Most countries’ climate plans ‘totally inadequate’ – experts

Most countries’ climate plans ‘totally inadequate’ – experts

The world is on a path to climate disaster, with three-quarters of the commitments made by countries under the Paris agreement “totally inadequate”, according to a comprehensive expert analysis.

Four nations produce half of all carbon emissions but the US has gone into reverse in tackling the climate emergency under Donald Trump while Russia has failed to make any commitment at all.

Other major oil-producing nations, including Saudi Arabia, United Arab Emirates and Kuwait have set no targets to reduce emissions. China and India are cleaning up their energy systems but their surging economies mean emissions will continue to grow for a decade.

Under the 2015 Paris deal, countries agreed to limit global heating to 2C, or 1.5C if possible. Each country makes a voluntary pledge of climate action, but to date these would result in global temperatures rising by a disastrous 3-4C. The Intergovernmental Panel on Climate Change (IPCC) concluded in 2018 that emissions, which are still rising, must fall by 50% by 2030 to be on track for 1.5C.

Only the 28 countries of the European Union and a few others including Norway, Switzerland and Ukraine are on track. Of the 184 national Paris pledges made, 136 are judged insufficient in the report, published by the Universal Ecological Fund.

Paris pledges map

Another problem is many pledges are unlikely to be met, due to the US withdrawing from the Paris agreement, Brazil’s president, Jair Bolsonaro, reversing environmental policies, or because poorer nations do not get the funding they need – the US and Australia have stopped making such contributions.

“The current pledges made under the Paris agreement are totally inadequate to put us on a pathway to meet either the 1.5C or the 2C goal,” said the report’s author, Prof Sir Robert Watson, a former IPCC chair and scientific adviser to the UK and US governments. “With just 1C warming so far, we are already seeing some very significant effects. The effects at 3-4C will be very profound on people around the world.

“When you see a country like Russia not even putting a pledge on the table, it is extremely disturbing,” he said. “Saudi Arabia and Russia rely heavily on their fossil fuels but that is no excuse. Those that have not effectively made any pledges yet really should be shamed into being part of the solution.”

Harvard University’s James McCarthy, a co-author of the report, said: “Failing to reduce emissions drastically and rapidly will result in an environmental and economic disaster from human-induced climate change.”

Failing to halve emissions by 2030 means the number of hurricanes, severe storms, wildfires and droughts are likely double in number and intensity, the scientists said, costing $2bn (£1,55bn) a day within a decade. To avoid this, the scale of climate change action must double or triple, they said.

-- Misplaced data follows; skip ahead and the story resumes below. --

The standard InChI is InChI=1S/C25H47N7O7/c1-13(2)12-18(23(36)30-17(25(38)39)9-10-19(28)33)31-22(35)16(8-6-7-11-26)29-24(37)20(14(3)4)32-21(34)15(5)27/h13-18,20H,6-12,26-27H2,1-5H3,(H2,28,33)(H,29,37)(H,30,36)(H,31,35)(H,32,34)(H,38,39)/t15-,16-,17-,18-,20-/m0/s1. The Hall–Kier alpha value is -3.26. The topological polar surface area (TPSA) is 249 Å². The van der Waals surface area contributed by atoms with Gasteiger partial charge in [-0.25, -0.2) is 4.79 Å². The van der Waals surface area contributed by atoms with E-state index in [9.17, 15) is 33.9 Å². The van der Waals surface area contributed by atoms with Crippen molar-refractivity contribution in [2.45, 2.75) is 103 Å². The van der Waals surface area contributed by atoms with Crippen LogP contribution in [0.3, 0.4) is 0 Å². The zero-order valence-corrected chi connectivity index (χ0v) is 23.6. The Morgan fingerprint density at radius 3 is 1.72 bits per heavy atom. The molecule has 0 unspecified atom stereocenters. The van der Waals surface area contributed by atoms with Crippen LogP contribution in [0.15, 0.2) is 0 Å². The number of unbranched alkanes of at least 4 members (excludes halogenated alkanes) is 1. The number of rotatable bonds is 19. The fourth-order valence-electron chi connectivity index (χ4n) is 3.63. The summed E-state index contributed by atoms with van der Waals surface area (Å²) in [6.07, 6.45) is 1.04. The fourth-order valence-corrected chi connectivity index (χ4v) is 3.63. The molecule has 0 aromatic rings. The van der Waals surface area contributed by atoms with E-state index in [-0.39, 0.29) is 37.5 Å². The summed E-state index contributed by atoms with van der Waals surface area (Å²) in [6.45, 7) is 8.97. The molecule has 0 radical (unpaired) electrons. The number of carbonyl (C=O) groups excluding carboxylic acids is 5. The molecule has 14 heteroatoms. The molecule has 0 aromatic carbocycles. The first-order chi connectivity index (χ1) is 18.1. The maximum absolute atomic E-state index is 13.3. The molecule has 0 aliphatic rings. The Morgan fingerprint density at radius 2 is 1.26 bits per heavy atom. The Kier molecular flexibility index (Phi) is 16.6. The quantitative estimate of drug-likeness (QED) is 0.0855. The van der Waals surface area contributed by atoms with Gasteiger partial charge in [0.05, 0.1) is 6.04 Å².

Timeline

Half a century of dither and denial – a climate crisis timeline

Fossil fuel companies have been aware of their impact on the planet since at least the 1950s

1959

The physicist Edward Teller tells the American Petroleum Institute (API) a 10% increase in CO2 will be sufficient to melt the icecap and submerge New York. “I think that this chemical contamination is more serious than most people tend to believe.”

1965

Lyndon Johnson’s President’s Science Advisory Committee states that “pollutants have altered on a global scale the carbon dioxide content of the air”, with effects that “could be deleterious from the point of view of human beings”. Summarising the findings, the head of the API warned the industry: “Time is running out.”

1970

Shell and BP begin funding scientific research in Britain this decade to examine climate impacts from greenhouse gases.

1977

A recently filed lawsuit claims Exxon scientists told management in 1977 there was an “overwhelming” consensus that fossil fuels were responsible for atmospheric carbon dioxide increases.

1981

An internal Exxon memo warns “it is distinctly possible” that CO2 emissions from the company’s 50-year plan “will later produce effects which will indeed be catastrophic (at least for a substantial fraction of the Earth’s population)”.

1988

The Nasa scientist James Hansen testifies to the US Senate that “the greenhouse effect has been detected, and it is changing our climate now”. In the US presidential campaign, George Bush Sr says: “Those who think we are powerless to do anything about the greenhouse effect forget about the White House effect … As president, I intend to do something about it.”